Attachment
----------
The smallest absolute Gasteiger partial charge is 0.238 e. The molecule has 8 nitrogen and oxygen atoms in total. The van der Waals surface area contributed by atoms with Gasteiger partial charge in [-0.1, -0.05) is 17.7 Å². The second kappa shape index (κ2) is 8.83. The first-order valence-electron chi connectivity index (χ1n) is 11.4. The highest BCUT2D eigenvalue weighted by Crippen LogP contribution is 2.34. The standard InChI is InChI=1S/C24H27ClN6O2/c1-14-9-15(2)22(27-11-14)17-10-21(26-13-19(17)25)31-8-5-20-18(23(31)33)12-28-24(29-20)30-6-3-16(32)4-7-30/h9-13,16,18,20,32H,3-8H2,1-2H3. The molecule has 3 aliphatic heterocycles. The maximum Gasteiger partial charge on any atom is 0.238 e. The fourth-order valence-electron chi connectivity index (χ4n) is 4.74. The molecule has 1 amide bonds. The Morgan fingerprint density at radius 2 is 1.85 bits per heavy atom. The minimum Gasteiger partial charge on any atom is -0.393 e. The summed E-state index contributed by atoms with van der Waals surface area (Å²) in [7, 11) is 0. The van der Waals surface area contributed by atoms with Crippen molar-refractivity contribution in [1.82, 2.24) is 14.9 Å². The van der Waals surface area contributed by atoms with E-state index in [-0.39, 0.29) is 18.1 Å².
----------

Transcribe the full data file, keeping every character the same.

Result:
The smallest absolute Gasteiger partial charge is 0.238 e. The molecule has 8 nitrogen and oxygen atoms in total. The van der Waals surface area contributed by atoms with Gasteiger partial charge in [-0.1, -0.05) is 17.7 Å². The second kappa shape index (κ2) is 8.83. The first-order valence-electron chi connectivity index (χ1n) is 11.4. The highest BCUT2D eigenvalue weighted by Crippen LogP contribution is 2.34. The standard InChI is InChI=1S/C24H27ClN6O2/c1-14-9-15(2)22(27-11-14)17-10-21(26-13-19(17)25)31-8-5-20-18(23(31)33)12-28-24(29-20)30-6-3-16(32)4-7-30/h9-13,16,18,20,32H,3-8H2,1-2H3. The molecule has 3 aliphatic heterocycles. The maximum Gasteiger partial charge on any atom is 0.238 e. The fourth-order valence-electron chi connectivity index (χ4n) is 4.74. The molecule has 1 amide bonds. The Morgan fingerprint density at radius 2 is 1.85 bits per heavy atom. The minimum Gasteiger partial charge on any atom is -0.393 e. The summed E-state index contributed by atoms with van der Waals surface area (Å²) in [7, 11) is 0. The van der Waals surface area contributed by atoms with Crippen molar-refractivity contribution in [1.82, 2.24) is 14.9 Å². The van der Waals surface area contributed by atoms with E-state index in [-0.39, 0.29) is 18.1 Å².